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News Link • Criminal Justice System

Billboard advocating jury nullification concerns local prosecutors


The illuminated billboard in the Judiciary Square Metro station near the F Street entrance was strategically placed.

Prospective jurors who take the subway to D.C. Superior Court and exit near the National Building Museum see these words: “Good jurors nullify bad laws” and “You have the right to ‘hang’ the jury with your vote if you cannot agree with other jurors.”

Since the billboard went up this month, District prosecutors have been worried that the message could sway their cases. In the past week alone, they have asked judges in three ­cases to ensure that jurors had neither seen nor been influenced by the billboard.

The billboard is part of a growing national campaign to encourage jurors who disagree with a law, or think a punishment is too harsh, to vote for acquittal. Kirsten Tynan of the Montana-based Fully Informed Jury Association, whose name and Web address is included on the billboard, said the nonprofit group generally challenges crimes it calls “victimless,” such as vandalism by graffiti or gun possession.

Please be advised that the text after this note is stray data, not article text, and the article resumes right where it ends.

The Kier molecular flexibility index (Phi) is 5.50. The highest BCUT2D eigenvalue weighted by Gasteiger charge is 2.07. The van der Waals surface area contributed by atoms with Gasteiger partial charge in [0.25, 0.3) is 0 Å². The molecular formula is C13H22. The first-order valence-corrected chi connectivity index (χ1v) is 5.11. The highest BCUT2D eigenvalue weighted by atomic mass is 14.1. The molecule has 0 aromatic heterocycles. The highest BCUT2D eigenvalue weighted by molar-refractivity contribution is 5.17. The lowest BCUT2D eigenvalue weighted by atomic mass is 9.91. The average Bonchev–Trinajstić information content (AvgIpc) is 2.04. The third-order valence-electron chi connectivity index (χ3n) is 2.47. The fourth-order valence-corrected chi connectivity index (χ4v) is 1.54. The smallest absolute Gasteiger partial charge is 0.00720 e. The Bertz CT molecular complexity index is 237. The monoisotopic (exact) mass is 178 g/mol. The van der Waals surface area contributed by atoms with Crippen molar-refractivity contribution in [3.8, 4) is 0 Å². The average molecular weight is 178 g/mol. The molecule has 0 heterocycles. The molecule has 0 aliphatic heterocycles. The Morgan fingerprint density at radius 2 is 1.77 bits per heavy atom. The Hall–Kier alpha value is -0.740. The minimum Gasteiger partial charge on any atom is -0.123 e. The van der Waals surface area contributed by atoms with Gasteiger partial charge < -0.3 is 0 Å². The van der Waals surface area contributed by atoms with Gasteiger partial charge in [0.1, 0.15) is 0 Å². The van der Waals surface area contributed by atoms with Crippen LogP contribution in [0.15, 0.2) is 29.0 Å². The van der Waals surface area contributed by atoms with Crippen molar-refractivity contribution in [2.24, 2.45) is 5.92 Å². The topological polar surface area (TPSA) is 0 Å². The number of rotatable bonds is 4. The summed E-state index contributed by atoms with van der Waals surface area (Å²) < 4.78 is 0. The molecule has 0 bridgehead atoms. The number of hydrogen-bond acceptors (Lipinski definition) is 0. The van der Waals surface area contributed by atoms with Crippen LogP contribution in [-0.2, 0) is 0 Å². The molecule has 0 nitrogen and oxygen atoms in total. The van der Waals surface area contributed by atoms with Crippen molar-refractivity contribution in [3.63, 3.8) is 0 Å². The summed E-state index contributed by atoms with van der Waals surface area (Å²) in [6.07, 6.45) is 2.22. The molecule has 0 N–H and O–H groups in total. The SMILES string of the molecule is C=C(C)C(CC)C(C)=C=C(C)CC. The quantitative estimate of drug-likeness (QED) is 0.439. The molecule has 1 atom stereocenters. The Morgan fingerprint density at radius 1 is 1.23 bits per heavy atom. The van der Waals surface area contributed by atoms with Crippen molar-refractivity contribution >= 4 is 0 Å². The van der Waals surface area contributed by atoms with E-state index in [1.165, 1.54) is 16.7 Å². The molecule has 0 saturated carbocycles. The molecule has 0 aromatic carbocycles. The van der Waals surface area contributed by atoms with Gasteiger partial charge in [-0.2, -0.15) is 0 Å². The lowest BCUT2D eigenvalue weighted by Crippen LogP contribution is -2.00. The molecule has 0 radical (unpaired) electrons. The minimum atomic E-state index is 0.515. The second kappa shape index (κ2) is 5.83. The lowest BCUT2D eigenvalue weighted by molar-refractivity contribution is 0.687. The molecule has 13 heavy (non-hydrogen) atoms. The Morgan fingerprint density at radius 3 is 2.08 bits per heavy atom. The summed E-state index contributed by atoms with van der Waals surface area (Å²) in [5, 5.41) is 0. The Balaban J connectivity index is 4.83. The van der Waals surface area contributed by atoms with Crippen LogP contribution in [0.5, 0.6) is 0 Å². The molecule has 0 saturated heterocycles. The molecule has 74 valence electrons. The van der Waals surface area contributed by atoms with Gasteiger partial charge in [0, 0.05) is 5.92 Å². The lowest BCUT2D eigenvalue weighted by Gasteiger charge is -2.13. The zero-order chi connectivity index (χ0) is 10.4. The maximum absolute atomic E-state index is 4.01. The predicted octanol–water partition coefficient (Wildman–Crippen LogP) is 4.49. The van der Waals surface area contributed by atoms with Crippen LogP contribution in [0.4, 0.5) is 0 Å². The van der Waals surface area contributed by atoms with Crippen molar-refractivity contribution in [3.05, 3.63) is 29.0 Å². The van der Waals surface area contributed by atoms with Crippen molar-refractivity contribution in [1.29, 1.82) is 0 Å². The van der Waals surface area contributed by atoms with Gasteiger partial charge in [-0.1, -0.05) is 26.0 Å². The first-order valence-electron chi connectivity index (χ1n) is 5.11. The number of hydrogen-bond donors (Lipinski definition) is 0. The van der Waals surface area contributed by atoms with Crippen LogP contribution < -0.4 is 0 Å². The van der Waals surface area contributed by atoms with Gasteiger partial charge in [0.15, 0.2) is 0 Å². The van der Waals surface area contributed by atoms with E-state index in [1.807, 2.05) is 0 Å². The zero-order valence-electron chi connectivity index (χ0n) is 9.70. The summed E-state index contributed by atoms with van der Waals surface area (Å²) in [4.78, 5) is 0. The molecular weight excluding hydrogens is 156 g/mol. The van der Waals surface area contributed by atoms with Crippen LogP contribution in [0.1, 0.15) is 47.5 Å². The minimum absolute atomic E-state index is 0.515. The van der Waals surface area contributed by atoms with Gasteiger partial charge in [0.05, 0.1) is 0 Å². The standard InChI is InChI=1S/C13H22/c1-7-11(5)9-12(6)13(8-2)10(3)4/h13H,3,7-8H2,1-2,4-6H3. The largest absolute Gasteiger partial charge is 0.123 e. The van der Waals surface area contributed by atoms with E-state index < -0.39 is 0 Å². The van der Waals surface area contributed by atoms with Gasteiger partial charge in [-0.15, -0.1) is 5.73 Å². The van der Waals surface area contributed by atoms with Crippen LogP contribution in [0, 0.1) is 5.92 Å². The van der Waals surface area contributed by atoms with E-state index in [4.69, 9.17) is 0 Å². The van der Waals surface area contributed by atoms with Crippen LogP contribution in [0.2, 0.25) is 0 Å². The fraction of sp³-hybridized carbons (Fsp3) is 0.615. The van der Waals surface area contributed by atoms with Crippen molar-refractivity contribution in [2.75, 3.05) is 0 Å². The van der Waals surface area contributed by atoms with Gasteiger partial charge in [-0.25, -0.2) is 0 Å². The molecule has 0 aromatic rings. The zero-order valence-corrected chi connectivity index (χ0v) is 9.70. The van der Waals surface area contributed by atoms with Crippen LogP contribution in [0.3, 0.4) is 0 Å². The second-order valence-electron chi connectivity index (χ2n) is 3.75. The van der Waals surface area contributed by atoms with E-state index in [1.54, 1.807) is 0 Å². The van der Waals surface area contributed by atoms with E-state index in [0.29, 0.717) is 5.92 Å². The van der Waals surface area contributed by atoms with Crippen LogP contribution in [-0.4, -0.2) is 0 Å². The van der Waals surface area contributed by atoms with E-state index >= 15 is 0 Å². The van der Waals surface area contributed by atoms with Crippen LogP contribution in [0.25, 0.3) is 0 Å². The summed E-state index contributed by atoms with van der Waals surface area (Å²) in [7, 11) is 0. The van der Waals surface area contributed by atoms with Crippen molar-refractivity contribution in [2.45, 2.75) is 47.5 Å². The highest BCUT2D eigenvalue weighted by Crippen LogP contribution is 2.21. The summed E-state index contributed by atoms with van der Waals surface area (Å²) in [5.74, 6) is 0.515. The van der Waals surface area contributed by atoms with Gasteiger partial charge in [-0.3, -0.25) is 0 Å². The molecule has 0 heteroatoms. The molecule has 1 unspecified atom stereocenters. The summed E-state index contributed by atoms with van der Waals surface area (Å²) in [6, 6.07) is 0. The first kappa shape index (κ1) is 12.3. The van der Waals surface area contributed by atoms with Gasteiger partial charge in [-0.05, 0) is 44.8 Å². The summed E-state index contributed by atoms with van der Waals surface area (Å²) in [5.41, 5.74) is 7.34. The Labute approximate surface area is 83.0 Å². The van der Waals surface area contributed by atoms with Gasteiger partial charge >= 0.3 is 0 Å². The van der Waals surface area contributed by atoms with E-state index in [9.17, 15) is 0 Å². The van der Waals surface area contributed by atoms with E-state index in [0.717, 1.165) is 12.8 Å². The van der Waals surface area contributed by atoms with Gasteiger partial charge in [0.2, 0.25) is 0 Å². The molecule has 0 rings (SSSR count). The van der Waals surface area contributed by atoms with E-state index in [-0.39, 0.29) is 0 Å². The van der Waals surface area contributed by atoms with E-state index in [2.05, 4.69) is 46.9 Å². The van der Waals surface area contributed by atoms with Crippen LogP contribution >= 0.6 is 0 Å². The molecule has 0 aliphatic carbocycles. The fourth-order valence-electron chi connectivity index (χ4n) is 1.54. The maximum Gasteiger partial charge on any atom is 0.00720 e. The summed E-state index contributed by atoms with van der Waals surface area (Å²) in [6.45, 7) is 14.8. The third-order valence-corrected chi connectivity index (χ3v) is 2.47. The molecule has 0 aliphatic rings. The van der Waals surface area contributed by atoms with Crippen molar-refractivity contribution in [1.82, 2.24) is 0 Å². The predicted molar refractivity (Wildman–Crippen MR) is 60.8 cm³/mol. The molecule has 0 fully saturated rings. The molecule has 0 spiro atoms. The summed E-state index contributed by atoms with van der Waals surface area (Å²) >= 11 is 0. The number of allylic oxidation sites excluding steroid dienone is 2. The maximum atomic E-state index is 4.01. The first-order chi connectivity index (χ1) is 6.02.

James Babb, a Philadelphia-based graphics artist who organized a fundraising campaign to put up the billboard, said he raised $3,000 in about a week through Facebook and other ­social-media sites. He said he is concerned about laws that he thinks are too restrictive.

“People are going to jail for weed,” Babb said. “Things are getting so weird. There needs to be this final safeguard to protect us from a tyrannical government.”

Babb’s group has added a similar message on two pillars in Archives station, another Metro stop near the courthouse. Both displays are scheduled to be up for about a month. Babb said he also plans to place signs in other cities, including Chicago and Los Angeles.


1 Comments in Response to

Comment by Ed Price
Entered on:

This is so insightful. The prosecutors are showing us that they don't care about justice. They only care about winning. They are, also, showing us that if we inform the whole nation about jury nullification, that we just might start to get justice from our peers on the jury.

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